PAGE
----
Sweetheart is now showing at BFI Flare; book tickets here.
While watching Marley Morrison’s debut feature, Sweetheart, I could not help but be taken back to one of my last family holidays as a teenager. The place was a remote cottage in Scotland, and I believe I was around fourteen. My lasting memory of that holiday was not the beautiful countryside, the culture, or Mum and Dad trying their hardest to entertain me; it was being utterly miserable. The older we get, the more we airbrush away those memories in favour of a rose-tinted adult view of youth.
However, now and again, a film comes along that reminds us of the complexity of our teenage emotions and the fear, anxiety, and excitement of adolescence. In 2020 that film was Simon Bird’s Days of the Bagnold Summer, and this year we are offered Sweetheart, a classic LGBTQ+ coming-of-age movie with deep undercurrents of emotion and escape.
Seventeen-year-old AJ (Nell Barlow) is far from elated or excited by the prospect of a family summer holiday. In fact, the caravan park she attended for years as a kid now feels like a potential prison of forced magic shows, colourful poolside loungers and lousy arcade games. However, with her mum, pregnant sister and boyfriend, and her younger sister in tow, she is set to endure the horror the summer has to offer.
Having recently come out, AJ is still finding her feet in a new and exciting gay world, but this world is also hampered by her mood swings, lack of confidence and her parent’s separation. But on meeting a young lifeguard, Isla (Ella-Rae Smith), a spark of light flickers in AJ’s world. Isla is confident, optimistic and open, a breath of fresh air in an otherwise closeted holiday from hell. But can AJ let her guard down and allow Isla in?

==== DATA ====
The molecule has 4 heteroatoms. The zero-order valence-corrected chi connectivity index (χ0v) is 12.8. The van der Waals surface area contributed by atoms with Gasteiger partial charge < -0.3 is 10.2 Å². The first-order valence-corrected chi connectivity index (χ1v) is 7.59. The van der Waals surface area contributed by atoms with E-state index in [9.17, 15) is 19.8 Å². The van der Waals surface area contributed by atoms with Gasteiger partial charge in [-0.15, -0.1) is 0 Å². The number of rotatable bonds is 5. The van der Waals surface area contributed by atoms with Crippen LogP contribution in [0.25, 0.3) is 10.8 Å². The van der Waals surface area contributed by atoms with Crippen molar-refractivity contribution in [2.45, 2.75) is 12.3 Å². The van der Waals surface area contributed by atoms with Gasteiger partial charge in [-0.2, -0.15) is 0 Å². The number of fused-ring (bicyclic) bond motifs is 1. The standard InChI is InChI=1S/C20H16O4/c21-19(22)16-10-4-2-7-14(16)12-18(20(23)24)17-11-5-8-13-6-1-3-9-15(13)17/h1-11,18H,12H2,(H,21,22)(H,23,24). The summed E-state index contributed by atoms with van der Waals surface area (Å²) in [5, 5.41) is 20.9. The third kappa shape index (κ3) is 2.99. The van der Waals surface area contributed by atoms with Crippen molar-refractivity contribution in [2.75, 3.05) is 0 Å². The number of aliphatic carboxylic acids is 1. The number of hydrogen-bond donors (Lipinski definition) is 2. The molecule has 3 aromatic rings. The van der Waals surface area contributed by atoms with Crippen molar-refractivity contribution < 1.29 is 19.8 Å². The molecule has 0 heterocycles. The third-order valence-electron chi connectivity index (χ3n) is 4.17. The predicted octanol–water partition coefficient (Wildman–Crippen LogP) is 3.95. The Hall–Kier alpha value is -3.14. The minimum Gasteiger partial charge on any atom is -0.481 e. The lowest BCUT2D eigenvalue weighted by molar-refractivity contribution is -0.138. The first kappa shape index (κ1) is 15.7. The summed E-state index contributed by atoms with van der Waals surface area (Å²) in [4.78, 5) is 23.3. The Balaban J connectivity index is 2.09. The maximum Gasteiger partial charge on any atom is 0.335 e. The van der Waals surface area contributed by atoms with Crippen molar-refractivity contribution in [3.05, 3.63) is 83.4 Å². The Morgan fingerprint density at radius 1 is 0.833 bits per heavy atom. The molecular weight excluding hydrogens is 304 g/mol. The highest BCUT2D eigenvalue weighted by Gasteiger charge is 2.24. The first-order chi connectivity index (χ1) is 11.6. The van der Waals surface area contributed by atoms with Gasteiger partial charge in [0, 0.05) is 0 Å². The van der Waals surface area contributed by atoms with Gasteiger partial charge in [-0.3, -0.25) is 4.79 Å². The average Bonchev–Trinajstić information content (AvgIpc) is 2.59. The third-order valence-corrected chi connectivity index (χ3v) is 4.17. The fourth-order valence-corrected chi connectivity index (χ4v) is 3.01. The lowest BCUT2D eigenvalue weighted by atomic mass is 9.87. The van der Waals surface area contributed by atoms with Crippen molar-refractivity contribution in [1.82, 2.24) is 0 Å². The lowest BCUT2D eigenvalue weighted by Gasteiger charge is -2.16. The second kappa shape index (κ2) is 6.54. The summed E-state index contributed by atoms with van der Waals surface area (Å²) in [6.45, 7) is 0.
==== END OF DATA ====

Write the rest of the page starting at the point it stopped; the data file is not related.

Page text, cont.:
Morrison’s delightfully sharp debut feature may be considered a simple coming-of-age seaside adventure where first love, doubt and anxiety mix, but it’s so much more. Nell Barlow’s performance is nothing short of exceptional in its reflections on the horrors and joys of adolescence. Barlow ensures AJs anger, despair and isolation are balanced by brief moments of excitement and humour, perfectly encapsulating the fluctuating moods of youth in every look, action and gesture.
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Morrison’s movie stumbles in places, from a lack of time to fully explore the family dynamics to a slightly confused sense of time and place. But none of those stumbles takes away from Morrison’s engaging and vibrant coming-of-age tale or the honesty that sits at its heart. While Sweetheart never quite manages to reach the heights of recent movies like Cocoon and My First Summer, it is an assured, creative and undeniably enjoyable debut picture that will find a place in the heart.